I don’t know if I’m just getting more critical or what, but apparently I need my chicklit at a certain standard these days. Unfortunately, it remains to be seen whether Lucy Kevin reaches that standard. As for the first of her series “Four Weddings and a Fiasco”, The Wedding Gift? I feel inclined to go with no.
“After Julie Delgado’s restaurant closes, she temporarily takes over the catering position at the Rose Chalet, a full-service San Francisco wedding venue. She plans to dazzle the bride and groom so the Chalet’s owner will keep her around, but fate has other plans for her when the bride’s brother shows up for the first food tasting.
Andrew Kyle is not only the Cuisine Channel’s Edgy Eats host and chef, but his recent review of Julie’s restaurant was the final nail in its coffin. Once he meets Julie at the Rose Chalet, he’s certain she’s playing it safe. And he wants nothing more than to be the one to break her guarded passions loose.
But despite the undeniable sparks between Julie and Andrew–and the fact that he seems to believe in her when no one else does–can she afford to be taking risks with her cooking, with her career…or with her heart?”
If all of that sounds like a tremendous cliché? That’s because it is. That doesn’t have to be a bad thing, though. I usually find that one of the things I tend to love most about the entire chicklit-genre, is exactly that level of predictability. I love being able to read something and know for sure that the characters will get their happy ending!
Julie Delgado and Andrew Kyle are truly the only characters we get any kind of an insight in. Sure, there’s some mention of Andrew’s family who don’t understand how “cooking” could be a real job.
And we know that Julie has an aunt, a friend and a boss. But that’s about it. Seriously, does this girl not have any colleagues? What did she do before she opened her own restaurant? How did she get enough money to open up a restaurant at her age to begin with?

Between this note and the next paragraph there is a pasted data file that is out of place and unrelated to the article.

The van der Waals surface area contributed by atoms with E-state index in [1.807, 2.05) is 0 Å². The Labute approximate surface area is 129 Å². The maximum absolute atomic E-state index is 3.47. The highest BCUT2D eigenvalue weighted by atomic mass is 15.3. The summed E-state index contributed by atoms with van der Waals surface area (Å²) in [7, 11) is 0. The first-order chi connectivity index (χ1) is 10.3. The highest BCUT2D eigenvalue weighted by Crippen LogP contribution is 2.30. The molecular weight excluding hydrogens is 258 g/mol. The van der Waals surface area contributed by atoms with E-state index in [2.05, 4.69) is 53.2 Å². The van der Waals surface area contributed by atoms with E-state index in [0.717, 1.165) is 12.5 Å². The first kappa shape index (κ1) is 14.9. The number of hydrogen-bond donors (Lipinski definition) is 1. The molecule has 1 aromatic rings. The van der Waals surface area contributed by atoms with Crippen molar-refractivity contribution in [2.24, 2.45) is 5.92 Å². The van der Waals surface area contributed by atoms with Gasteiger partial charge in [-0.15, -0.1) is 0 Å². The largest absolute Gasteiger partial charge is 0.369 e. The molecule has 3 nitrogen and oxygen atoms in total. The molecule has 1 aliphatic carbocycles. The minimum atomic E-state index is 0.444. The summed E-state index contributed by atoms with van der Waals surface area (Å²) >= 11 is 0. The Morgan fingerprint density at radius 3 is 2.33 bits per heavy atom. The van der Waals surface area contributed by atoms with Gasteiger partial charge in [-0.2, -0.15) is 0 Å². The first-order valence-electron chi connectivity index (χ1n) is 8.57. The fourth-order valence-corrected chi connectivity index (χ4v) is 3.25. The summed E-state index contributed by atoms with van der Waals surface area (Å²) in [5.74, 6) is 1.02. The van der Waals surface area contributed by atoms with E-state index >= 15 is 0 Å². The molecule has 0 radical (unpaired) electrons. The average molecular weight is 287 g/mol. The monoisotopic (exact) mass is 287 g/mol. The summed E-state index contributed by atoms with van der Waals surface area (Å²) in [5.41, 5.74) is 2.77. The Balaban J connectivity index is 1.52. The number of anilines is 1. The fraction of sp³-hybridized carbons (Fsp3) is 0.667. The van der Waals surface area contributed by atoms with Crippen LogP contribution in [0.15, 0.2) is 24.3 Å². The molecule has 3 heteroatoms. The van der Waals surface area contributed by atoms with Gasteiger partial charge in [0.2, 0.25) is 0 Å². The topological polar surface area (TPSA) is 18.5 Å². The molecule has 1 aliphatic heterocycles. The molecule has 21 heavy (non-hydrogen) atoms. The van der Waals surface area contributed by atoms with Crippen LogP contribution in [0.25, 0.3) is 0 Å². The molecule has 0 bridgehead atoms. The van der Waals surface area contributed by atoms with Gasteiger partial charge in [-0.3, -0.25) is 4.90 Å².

I’m not entirely sure whether the author felt that, just because there would be other books about some characters mentioned in this one, she didn’t really need to put the effort in? You know “background story, what’s that?” That kind of stuff. But still, the amount of things we don’t know about the two main characters feels almost unnatural.
Sure, we’re only following them for a limited amount of time, but, you know… I would like to know how they got to that point. And preferably have it explained in more than all of 3 sentences.
And yet again, this is where it goes wrong.
The best word to describe this entire book would probably be “rushed”. I’m not entirely sure over the course of how many days this story takes place, but it feels like a matter of days.
And I’m sorry, but nobody is going to meet someone and hate them, then fall for them, then start loving them, then push them away for security, and then change their mind again all in the matter of 2 weeks.
Sure, there’s a certain level of predictability that’s to be expected in chicklit. And as I already mentioned above, I usually really appreciate that feeling of knowing it’s all going to be okay. But in this book, it basically just felt as if the author was trying to push every single trick into the story. I could honestly just imagine the checklist lying next to her, ready to see if you really did hit every single mark.
As is probably pretty blatantly obvious by now, I didn’t really enjoy this book all that much. I try to keep my 1 stars only for those books that really do something wrong – think blatant homophobia, transphobia, racism, etc. Of course, there’s the occasional book in there I just plain old disliked as well. And, honestly? I was very seriously tempted to give it that rating, just because it was so rushed. The story did have some potential, though, and even if that wasn’t realised? That potential did end up being this books “saving grace”.
Well, you know. In as far as 2 stars can be considered “saved”…